Get your Vitamins and Minerals from Nature
IMPORTANCE OF VITAMINS AND MINERALS
Vitamins and minerals are an essential part of life. They help to keep your body healthy and functional and protect from a variety of diseases. Although, vitamins and minerals often get used together, they are actually quite different. Vitamins are organic substances produced by plants or animals. They often are called “essential” because they are not synthesized in the body (except for vitamin D) and therefore must come from food. Minerals are inorganic elements that originate from rocks, soil, or water. However, you can absorb them indirectly from the environment or an animal that has eaten a particular plant.
The best approach to ensure you get a variety of vitamins and minerals, and in the proper amounts, is to adopt a healthy diet of whole, all-natural foods.
VITAMINS IN FOOD
Approximately half of all Americans take a daily dietary supplement, like a multivitamin. Unfortunately, there is no research to date to provide compelling evidence to support this routine activity. However, studies of people whose diets are rich in meats, fruits, vegetables, nuts, and whole grains can demonstrate that these individuals successfully consume higher levels of vitamins directly from these foods. Moreover, they also may lower their risk of many diseases, such as heart disease, stroke, diabetes, and cancers. On the other hand, trials testing the effect of selected vitamins as a pill supplement have mostly shown very little influence on health. The main exception may be fish oil supplements and vitamin D, for which some trials show a lower risk of heart disease and possibly health improvements.
The best approach to ensure you get a variety of vitamins, and in the proper amounts, is to adopt a broad healthy diet. This involves an emphasis on meats, fruits and vegetables, whole grains, beans and legumes, and dairy products. The good news is that many common foods contain multiple vitamin sources, so it is easy to meet your daily needs from everyday meals.
Vitamins are divided into two categories: water soluble (body expels what it does not absorb) and fat soluble (leftover amounts are stored in the liver and fat tissues as reserves). The water-soluble vitamins are the eight B vitamins (B-1, B-2, B-3, B-5, B-6, B-7, B-9, and B-12) and vitamin C. The fat-soluble vitamins are A, D, E, and K. If you fill your diet with a balance of meats, poultry, whole grains, regular and/or soymilk, cheese and even watermelon, you will be sure to get a good dose of all your B vitamins.
Likewise, make sure to add a variety of eggs, shrimp, fish, sweet potatoes, cabbage, vegetable oils, and cereals. As such, you will feed your body its much needed A, D, E, and K vitamins as well. There is no need for hard to swallow pills when you can deliciously get your vitamins from nature in the foods you eat.
MINERALS FROM THE ENVIRONMENT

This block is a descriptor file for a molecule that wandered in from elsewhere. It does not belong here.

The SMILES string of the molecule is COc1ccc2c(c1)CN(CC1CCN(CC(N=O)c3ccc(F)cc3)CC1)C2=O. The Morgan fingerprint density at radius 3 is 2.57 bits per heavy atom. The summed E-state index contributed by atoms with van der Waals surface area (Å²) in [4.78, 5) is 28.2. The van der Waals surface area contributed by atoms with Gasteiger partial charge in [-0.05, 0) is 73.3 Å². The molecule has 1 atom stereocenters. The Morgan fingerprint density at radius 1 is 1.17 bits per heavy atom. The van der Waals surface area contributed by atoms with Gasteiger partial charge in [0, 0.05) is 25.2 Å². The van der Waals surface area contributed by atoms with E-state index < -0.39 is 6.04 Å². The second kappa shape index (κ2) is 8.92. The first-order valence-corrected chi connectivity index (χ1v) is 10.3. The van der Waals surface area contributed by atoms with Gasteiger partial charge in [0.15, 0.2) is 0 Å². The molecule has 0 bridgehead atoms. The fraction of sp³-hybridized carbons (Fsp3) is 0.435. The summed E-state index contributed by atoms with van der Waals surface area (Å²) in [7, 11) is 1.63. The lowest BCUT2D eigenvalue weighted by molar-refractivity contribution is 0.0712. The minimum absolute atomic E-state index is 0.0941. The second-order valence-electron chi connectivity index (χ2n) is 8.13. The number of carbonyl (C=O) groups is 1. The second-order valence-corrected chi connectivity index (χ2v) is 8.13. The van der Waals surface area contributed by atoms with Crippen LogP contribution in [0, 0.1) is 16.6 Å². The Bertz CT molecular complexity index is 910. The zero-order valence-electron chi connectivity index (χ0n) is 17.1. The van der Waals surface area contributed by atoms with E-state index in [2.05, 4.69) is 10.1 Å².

Minerals are inorganic elements that originate from rocks, soil, or water. There are many minerals, but certain ones are necessary for optimal health. There are two groups of Minerals: major and trace. Major ones just mean there are greater amounts of them in your body. Getting enough minerals through your diet, it is one of the best ways to bolster your immune system. Although you can probably meet your mineral intake from a supermarket bottle, this pales to a well-rounded, mineral-rich diet. Coincidentally, you can also absorb minerals indirectly from the environment or an animal that has eaten particular plants.
The major minerals are Calcium, Chloride, Magnesium, Potassium and Sodium. You can get your Calcium from yogurt, cheese, milk, salmon, leafy green vegetables. Additionally, you can get your Chloride and Sodium from salt. You can find Magnesium in leafy greens like spinach and broccoli. Lastly, you can get your fill of Potassium from meat, milk, fruits, vegetables, grains, legumes.
The great thing to remember is that many common foods contain multiple mineral (and vitamin) sources. As such, it is easy to meet your daily needs without resorting to chalky tablets and pills.
VITAMINS AND MINERALS AND KRATOM
Kratom users predominately take kratom for its pain and energy support. However, what we may not realize is that kratom is simultaneously a very healthy food. Kratom is a superfood that likewise offers vitamins, minerals, and even fiber.
Coincidentally, a scientific study on nutritional value of plant leaves found that edible leaves generally contain lots of vitamins and minerals. Specifically, leaves contain significant amounts of Vitamin A, B1, B2, B5, B6, Vitamin C, E, and K1. Likewise, edible leaves contain significant amounts of Calcium, Iron, Magnesium, Phosphorous, Potassium, Sodium, and Zinc.
All types of trees absorb minerals from the ground. Therefore, although there are no specific studies on the exact vitamin and mineral content of kratom leaves (ETHA Labs is working on it), it is not difficult to see how all of the vitamins and minerals mentioned above are in the kratom leaves as well. In fact, it is no wonder that traditionally the people of Indonesia (birthplace of kratom) would chew on kratom leaves and spit out the leaf after a few moments. All in all, kratom really is a superfood. So, add kratom as part of your well-rounded rich diet and get all your vitamins and minerals from nature.